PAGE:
What will Egypt become?

February 09, 2011 4 min read

For thirty years, the greatest Good of the government of Egypt has been Stability. To preserve the safety and well-being of the country and the region, Hosni Mubarak and his top team have argued against change in these last weeks as they have for decades previously. 

My research has shown that there are Eight Great Goods that any nation bases its top-level decisions on. There is nuance in every choice, of course, but nations usually have an implicit top priority. You can easily categorize any grouping of people according to their decision-making Goods. 

If the Stability of the Mubarak regime is no more, what will become of Egypt?

Stability. There is a good chance that the country will remain a country based on Stability. Egypt is a nation full of laws and customs that are built around the greatest Good of Stability — anyone coming into power through whatever short term means (election, coup, foreign manipulation) could pretty naturally slip back into the old command and control structure that Mubarak has perfected during thirty years of practice.

Individuality. The United States always gives moral support to nations trying to adopt real democracy. Remember, this is the same US which has supported countless regimes of Stability because they were ultimately in the best interests of US Individuality. But even in strongman countries like Cambodia, a forced set of elections and the beginnings of democracy can — over decades — lead to Individuality emerging as a much more important Good — eventually even the Greatest.

Growth. America’s favorite sidekick to Individuality is Growth. Our belief — borne out by some good evidence — is that an economically growing nation will have less social strife and be less interested in adopting an aggressive stance internationally. China is a great example of a country with Stability as its Greatest Good, but they leave us alone — and we, them — because of a strong focus on Growth. Singapore, interestingly, is one of the best examples of a country that has swung the pendulum from Stability to Growth in the last decade. Casinos, luxury cars, gay bars, and even chewing gum — all practically outlawed a decade ago — now flourish in Singapore. If you can afford it, you can have it. Growth is unlikely to be the greatest Good in Egypt, but it will have to be near the top.

Belief. One of the fears of many Americans is that Egypt will become a much less secular state. There is a strong possibility that religious leaders will rise to fill the power gap and a national system will be built around Islamic law — where Stability, by the way, would still be very important — but the greatest Good would ultimately be Allah. There is, perhaps, a bit of hypocrisy in this American fear. We as a people place more emphasis on Belief than any developed nation on earth: 27% of Americans report that Belief is their greatest good — almost as many as those who choose Life itself —compared to 2% of respondents in a place like Japan.

Life. Speaking of Life and Japan … Life is written all over Japan’s national system: from Japan’s “Peace Constitution,” to its anti-gun legislation, to its neighborhood police boxes with daily death tolls posted on the front wall, to its health care system, to the employment policies that make it almost impossible for an employer to take away someone’s livelihood, to the strict laws against “working an employee to death.” The economy might not be growing in Japan, but people do live long and very comfortable lives. Egypt’s future government is unlikely to make this a top priority — but would it be so bad if they did?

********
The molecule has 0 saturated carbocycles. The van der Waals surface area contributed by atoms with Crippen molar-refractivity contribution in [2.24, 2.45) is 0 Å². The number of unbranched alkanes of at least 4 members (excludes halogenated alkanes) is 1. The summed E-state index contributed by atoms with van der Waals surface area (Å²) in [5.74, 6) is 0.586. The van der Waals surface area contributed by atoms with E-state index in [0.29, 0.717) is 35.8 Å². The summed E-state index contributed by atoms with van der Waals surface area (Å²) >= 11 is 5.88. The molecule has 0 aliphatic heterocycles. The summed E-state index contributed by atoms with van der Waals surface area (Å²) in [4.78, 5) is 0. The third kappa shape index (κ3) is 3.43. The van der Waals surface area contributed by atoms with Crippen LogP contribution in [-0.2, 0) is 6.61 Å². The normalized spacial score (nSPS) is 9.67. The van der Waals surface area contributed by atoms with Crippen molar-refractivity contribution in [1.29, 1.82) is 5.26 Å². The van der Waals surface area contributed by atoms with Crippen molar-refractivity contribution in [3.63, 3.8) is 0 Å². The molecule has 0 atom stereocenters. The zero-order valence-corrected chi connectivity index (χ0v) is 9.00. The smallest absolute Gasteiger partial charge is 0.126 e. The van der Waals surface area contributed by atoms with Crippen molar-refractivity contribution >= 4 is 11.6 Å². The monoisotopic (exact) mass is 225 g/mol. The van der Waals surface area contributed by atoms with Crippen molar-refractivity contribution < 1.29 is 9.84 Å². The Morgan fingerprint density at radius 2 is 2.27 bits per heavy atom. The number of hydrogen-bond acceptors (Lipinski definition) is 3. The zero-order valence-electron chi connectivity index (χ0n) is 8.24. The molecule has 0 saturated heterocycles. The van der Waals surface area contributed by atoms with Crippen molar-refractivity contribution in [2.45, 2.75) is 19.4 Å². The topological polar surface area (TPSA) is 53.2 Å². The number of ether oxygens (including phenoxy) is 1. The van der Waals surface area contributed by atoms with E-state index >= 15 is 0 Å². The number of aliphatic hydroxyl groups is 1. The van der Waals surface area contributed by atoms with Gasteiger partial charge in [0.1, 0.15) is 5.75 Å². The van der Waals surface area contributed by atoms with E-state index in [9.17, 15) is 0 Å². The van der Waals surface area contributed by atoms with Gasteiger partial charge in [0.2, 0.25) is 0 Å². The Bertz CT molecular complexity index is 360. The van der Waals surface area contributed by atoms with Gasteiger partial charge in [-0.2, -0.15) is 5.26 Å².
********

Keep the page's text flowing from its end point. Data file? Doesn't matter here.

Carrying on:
Society. This Good is all about interpersonal relationships — the connections between people. These epitomize feudal societies. American Taliban-busting in Afghanistan was designed to destroy a Belief and Stability hierarchy; in its place emerged the primacy of human relationships. But before you throw this Good out just because I mentioned Afghanistan, let me also mention Switzerland, which holds together three language groups and 26 semi-autonomous cantons — really neighborhoods; it is the law of social harmony that drives this country more than any other. A move from strongman to sophisticated Society is highly unlikely in Egypt; sadly, feudalism and Balkanization might be the natural results of a shift to the Greatest Good of Society.

Fairness. This philosophy was behind every communist government that ever existed. But in every case, their downfall was that the greatest Good ended up being Stability instead of real Fairness. Scandinavian countries are much better examples of a real implementation of this Good: income disparity is small, taxes are relatively high, access to social services is even, and still things like access to the top of a corporation is Fair in a place like Norway where a 2003 law requires that 40% of all corporate Board posts be women. Fairness could be a very nice national priority within a Muslim nation, but it would be a new experiment that has never been tried in the past.

Joy. My favorite Greatest Good for a nation is the one that the tiny Himalayan kingdom of Bhutan has adopted. Here Gross National Happiness (GNH) is measured instead of GNP. It is hard work for them to constantly balance things like economic Growth and Stability with Joy. But, having sat in on meetings of the Prime Minister and Cabinet members there, I can tell you that when push comes to shove, Joy is always the winner in their debates. Britain and France have made noises about trying to adopt some of Bhutan’s thinking. I hope that Egypt’s next regime won’t rule out these emerging notions either.

Whatever government emerges, Egyptians have the chance now to begin a discussion about what they want to be in the future. If the conversations are about trade-offs amongst Goods rather than brawls about good and evil, the outcomes will be more clearheaded and longer lasting.